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CASE REPORT
Year : 2018  |  Volume : 7  |  Issue : 4  |  Page : 288-291

Ulcerative lichen planus of lower lip – Case series


1 Department of DVL, Government Medical College, Nizamabad, India
2 Department of Oral Medicine, Government Dental College, Hyderabad, India
3 Department of D.V.L., Gandhi Medical College, Hyderabad, Telangana, India

Date of Web Publication10-Jan-2019

Correspondence Address:
Dr. Sudha Rani Chintagunta
Plot No. #5, Jupiter Colony, Kakaguda, Karkhana, Secunderabad, Telangana
India
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Source of Support: None, Conflict of Interest: None


DOI: 10.4103/JDRNTRUHS.JDRNTRUHS_64_18

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  Abstract 


Lichen planus (LP) involving lips is a rare occurrence. It can occur isolated or with cutaneous or oral lesions. Clinical features include radiated streaks, lace-like papules, and erosions, usually confined to vermilion border. When isolated, it should be differentiated from cheilitis, discoid lupus erythematosus, and other ulcerative conditions. Herein, we report nine cases of LP involving lower lip, with persistent ulceration and crusting. Of the nine patients in our series, eight were females and one was male. Age varied from 25 to 44 years, and the average duration was 4 years. Cutaneous examination revealed diffuse involvement of the lower lip with ulceration, hemorrhagic crusting in eight and localized involvement in one. Biopsy was suggestive of LP with no dysplasia or malignancy. Treatment with topical corticosteroids, tacrolimus, sunscreens, and Hydroxy chloroquine has shown variable results with frequent relapses. Because lesions on the lips are highly susceptible to actinic changes and malignant transformation, these patients require regular and long-term follow-up.

Keywords: Lichen planus, lower lip, ulcerative lesions


How to cite this article:
Chintagunta SR, Sana SN, Gopidi PJ. Ulcerative lichen planus of lower lip – Case series. J NTR Univ Health Sci 2018;7:288-91

How to cite this URL:
Chintagunta SR, Sana SN, Gopidi PJ. Ulcerative lichen planus of lower lip – Case series. J NTR Univ Health Sci [serial online] 2018 [cited 2019 Sep 16];7:288-91. Available from: http://www.jdrntruhs.org/text.asp?2018/7/4/288/249832




  Introduction Top


Oral lichen planus (OLP) is a relatively common disorder with unknown etiology. Among the six clinical variants of OLP described by Andreasen, reticular, erosive/ulcerative, papular, plaque-like, atrophic, and bullous, reticular is the most common variant. In the oral cavity, the commonly involved sites are buccal mucosa, tongue, gingival, and floor of mouth.[1] It rarely occurs on the lips, usually associated with oral lesions. Herein, we report nine cases of LP involving lower lip, with persistent ulceration and crusting.


  Case Report Top


Nine patients presented with chronic ulceration of the lower lip in a 2-year period. Of the nine patients, eight were females and one was male. The age of the patients varied from 25 to 44 years. The duration varied from 6 months to 4 years. There was no history of dental fillings or drug intake. No history of prolonged sun exposure or seasonal variation was seen. Physical examination showed diffuse involvement of the lower lip with marked swelling, erosions, ulceration with violaceous streaks, and crusting in eight patients [Figure 1], [Figure 2], [Figure 3], [Figure 4] and localized scaling, crusting, and pigmentation in one. There were no lesions in the oral cavity or adjacent skin. Systemic and general examination was normal. Differential diagnosis of LP, actinic cheilitis, and discoid lupus was considered. Histology showed prominent granular layer with band-like dense inflammatory infiltrate composed of lymphocytes and plasma cells [Figure 5] in seven cases. Additionally, dilated, congested vessels and focal ulceration were seen in two [Figure 6].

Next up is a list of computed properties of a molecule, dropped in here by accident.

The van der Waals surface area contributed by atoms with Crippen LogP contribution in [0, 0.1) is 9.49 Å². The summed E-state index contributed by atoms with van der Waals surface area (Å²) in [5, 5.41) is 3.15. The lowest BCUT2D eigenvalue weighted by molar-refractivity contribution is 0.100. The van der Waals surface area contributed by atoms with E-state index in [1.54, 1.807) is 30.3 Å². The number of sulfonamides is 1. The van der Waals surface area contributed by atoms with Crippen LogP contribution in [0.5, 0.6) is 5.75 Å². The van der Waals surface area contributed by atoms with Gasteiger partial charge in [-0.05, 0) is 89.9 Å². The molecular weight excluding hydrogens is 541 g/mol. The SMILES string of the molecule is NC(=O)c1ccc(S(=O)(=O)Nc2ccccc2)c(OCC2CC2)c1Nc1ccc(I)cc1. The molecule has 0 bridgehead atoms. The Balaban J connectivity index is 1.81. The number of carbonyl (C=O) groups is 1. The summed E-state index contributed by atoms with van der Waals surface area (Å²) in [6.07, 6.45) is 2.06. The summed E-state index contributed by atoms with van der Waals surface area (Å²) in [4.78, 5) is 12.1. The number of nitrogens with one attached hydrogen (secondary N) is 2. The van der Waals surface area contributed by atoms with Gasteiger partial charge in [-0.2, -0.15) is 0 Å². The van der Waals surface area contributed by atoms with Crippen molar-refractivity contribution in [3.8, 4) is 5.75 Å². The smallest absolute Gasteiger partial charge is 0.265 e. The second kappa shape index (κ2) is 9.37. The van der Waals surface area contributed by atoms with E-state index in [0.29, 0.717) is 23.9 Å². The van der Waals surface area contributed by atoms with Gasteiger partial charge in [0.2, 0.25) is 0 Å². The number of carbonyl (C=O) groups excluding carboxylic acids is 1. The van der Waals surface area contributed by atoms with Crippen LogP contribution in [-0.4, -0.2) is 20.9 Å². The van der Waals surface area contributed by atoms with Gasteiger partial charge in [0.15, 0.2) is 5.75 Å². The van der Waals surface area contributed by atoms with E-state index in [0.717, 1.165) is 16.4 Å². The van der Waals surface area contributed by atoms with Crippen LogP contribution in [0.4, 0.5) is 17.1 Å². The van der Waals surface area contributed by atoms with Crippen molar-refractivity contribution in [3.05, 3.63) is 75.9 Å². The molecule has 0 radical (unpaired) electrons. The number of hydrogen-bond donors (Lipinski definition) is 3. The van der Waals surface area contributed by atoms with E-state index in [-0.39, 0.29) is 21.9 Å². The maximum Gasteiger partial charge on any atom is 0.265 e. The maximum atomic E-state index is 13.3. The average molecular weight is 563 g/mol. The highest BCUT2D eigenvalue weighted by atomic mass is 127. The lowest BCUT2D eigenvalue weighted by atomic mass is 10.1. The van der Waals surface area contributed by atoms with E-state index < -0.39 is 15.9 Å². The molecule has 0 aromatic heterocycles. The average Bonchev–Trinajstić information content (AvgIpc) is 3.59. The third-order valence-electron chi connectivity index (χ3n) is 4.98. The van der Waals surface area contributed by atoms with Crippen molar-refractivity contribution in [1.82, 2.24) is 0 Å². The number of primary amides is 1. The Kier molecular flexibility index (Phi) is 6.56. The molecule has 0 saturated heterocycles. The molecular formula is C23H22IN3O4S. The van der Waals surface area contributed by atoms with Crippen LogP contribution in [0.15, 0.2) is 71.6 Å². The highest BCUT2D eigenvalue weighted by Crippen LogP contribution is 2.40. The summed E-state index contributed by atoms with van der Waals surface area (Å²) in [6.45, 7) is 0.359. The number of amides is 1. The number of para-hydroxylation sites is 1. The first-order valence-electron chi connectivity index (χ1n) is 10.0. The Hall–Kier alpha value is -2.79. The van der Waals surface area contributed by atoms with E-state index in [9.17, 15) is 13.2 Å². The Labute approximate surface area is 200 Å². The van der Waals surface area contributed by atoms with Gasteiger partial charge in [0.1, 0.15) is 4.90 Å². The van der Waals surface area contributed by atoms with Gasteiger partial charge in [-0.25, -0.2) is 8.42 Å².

Figure 1: Marked swelling, erosion, oozing and crusting on the lower lip

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Figure 2: Erosions with adherent crusting on the lower lip

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Figure 3: Erythema, scaling, hemorrhagic crusting

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Figure 4: Ulceration, crusting with violaceous margins involving the lower lip

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Figure 5: Hyperkeratosis, acanthosis, prominent granular layer with band-like dense inflammatory infiltrate in the subepithelium composed of lymphocytes and plasma cells

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Figure 6: Subepithelium showing dense inflammatory infiltrate and dilated, congested vessels and focal ulceration

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Actinic cheilitis is common in middle-aged individuals with prolonged sun exposure. Lower lip involvement is common; other observations include rough, scaly keratotic patches, fissures, ulceration, and sandpaper feeling on palpation.[2] Histology shows hyperplasia, solar elastosis, dysplasia, inflammation, and vasodilatation.

Discoid lupus is common in females between 20 and 40 years. Clinical manifestations include well-demarcated discoid lesions or diffuse cheilitis. The lesions spread from vermilion to the surrounding skin, obscuring the limits of the vermilion zone. Associated oral lesions appear as well-demarcated, round, or irregular red areas with atrophy or ulceration, white radiating keratotic striae, and telangiectases.[3] Histopathology shows keratotic plugs, focal liquefaction degeneration of basal layer, and perivascular lymphocytic infiltration.